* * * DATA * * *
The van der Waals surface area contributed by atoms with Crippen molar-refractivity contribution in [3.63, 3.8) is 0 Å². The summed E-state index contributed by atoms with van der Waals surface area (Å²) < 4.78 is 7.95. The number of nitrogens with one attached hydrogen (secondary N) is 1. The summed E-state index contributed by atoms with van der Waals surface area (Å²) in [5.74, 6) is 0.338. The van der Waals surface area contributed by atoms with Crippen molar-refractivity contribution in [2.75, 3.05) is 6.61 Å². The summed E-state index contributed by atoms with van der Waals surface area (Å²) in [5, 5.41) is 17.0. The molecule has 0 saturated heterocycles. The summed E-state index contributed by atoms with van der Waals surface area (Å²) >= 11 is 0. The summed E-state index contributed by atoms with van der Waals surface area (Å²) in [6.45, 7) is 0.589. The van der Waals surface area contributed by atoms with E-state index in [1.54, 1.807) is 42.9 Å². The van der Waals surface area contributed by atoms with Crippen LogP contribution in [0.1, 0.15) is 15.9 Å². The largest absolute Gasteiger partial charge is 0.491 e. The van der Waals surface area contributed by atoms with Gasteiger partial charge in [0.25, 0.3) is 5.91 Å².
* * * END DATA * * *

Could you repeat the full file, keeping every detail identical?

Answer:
The van der Waals surface area contributed by atoms with Crippen molar-refractivity contribution in [3.63, 3.8) is 0 Å². The summed E-state index contributed by atoms with van der Waals surface area (Å²) < 4.78 is 7.95. The number of nitrogens with one attached hydrogen (secondary N) is 1. The summed E-state index contributed by atoms with van der Waals surface area (Å²) in [5.74, 6) is 0.338. The van der Waals surface area contributed by atoms with Crippen molar-refractivity contribution in [2.75, 3.05) is 6.61 Å². The summed E-state index contributed by atoms with van der Waals surface area (Å²) in [5, 5.41) is 17.0. The molecule has 0 saturated heterocycles. The summed E-state index contributed by atoms with van der Waals surface area (Å²) >= 11 is 0. The summed E-state index contributed by atoms with van der Waals surface area (Å²) in [6.45, 7) is 0.589. The van der Waals surface area contributed by atoms with E-state index in [1.54, 1.807) is 42.9 Å². The van der Waals surface area contributed by atoms with Crippen LogP contribution in [0.1, 0.15) is 15.9 Å². The largest absolute Gasteiger partial charge is 0.491 e. The van der Waals surface area contributed by atoms with Gasteiger partial charge in [0.25, 0.3) is 5.91 Å².